[Template] Creating Your First Style Guide

Style guide template

Read Time: 3 Minutes   Action Time:15 Minutes

 

A style guide template, why would I need a style guide?

 

Style guides are normally reserved for large publications like newspapers, magazines and journalistic websites, right?.
Wrong, and that is why we have put together a style guide template for you to use.
I feel as bloggers we too should have a small style guide which we can reference in order to keep the consistency of our image, message and brand across all platforms.

 

That’s where our style guide template comes in handy, even just for keeping track of colours and fonts it can be a huge time saver.

 

A style guide (or manual of style) is a set of standards for the writing and design of documents, either for general use or for a specific publication, organisation, or field. (It is often called a style sheet, though that term has other meanings.) A style guide establishes and enforces style to improve communication.

(Source- Wikipedia)

 

Really what we bloggers want in a style guide template is a reference point for us to be able to check back on when we’re unsure as to colours, fonts, types of headings, subheadings, numbers’, numerals and so on.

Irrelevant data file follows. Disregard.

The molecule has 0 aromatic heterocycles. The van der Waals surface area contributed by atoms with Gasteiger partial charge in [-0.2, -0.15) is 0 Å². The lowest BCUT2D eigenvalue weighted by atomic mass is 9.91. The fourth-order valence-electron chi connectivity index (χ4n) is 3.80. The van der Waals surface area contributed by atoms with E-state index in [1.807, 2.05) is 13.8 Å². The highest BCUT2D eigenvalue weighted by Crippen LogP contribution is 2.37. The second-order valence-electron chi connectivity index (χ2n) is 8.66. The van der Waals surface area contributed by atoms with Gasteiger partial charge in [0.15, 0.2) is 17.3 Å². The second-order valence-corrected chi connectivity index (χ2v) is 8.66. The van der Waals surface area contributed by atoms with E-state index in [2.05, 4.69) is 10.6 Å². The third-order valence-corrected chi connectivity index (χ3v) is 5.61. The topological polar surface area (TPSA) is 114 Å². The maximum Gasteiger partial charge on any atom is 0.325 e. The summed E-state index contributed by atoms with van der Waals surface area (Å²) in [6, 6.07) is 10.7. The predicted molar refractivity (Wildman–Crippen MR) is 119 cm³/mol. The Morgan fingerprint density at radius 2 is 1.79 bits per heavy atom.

A style guide doesn’t need to be a large body of work but is definitely something worth having.

Style Guide Template

 

Want to create your own “Style Guide” in minutes 

Leave your name and email address and we’ll send you our style guide template

 


So in the interest of getting you up and running with our style guide template or if you quickly want to start your own, here are the five main points we feel you should include in a style guide starting out.

 

Colours

 

Your style guide should contain your colour pallet. what I mean by this is, for the main colours of your site you should have the hex codes for those colours.

 

This way when it comes to creating graphics that you may wish to use elsewhere you can keep the colours consistent with your brand.

 

Font

 

Similar to the colour, you should decide on which fonts you were going to use on your website.

 

There are perhaps three main fonts that you will need to consider;

  • Your headline copy size and font
  • Your body copy size and font
  • Your sub-heading size and fonts

 

Once you have decided on these, documented it in your style guide, it becomes a lot easier to remain consistent.

Headlines

 

Here you will simply need to decide on a number of things;

 

Like are you going to capitalise every word in your headline?

 

When it comes to using numbers in your headline are you going to use words or numerals?

 

Will you be using bracketed clarification and if so which style of brackets will you be using?

 

Numbers

 

In the body copy of your articles, what way are you going to pen numbers?

 

Are you going to use words up to a certain value and numerals thereafter, for example;

 

“In the body copy of an article where the number is up to and including 10, the numerical value shall be written. Anything after 10, the numeral should be used. Eg. Eight, Nine, Ten, 11, 12, 13….”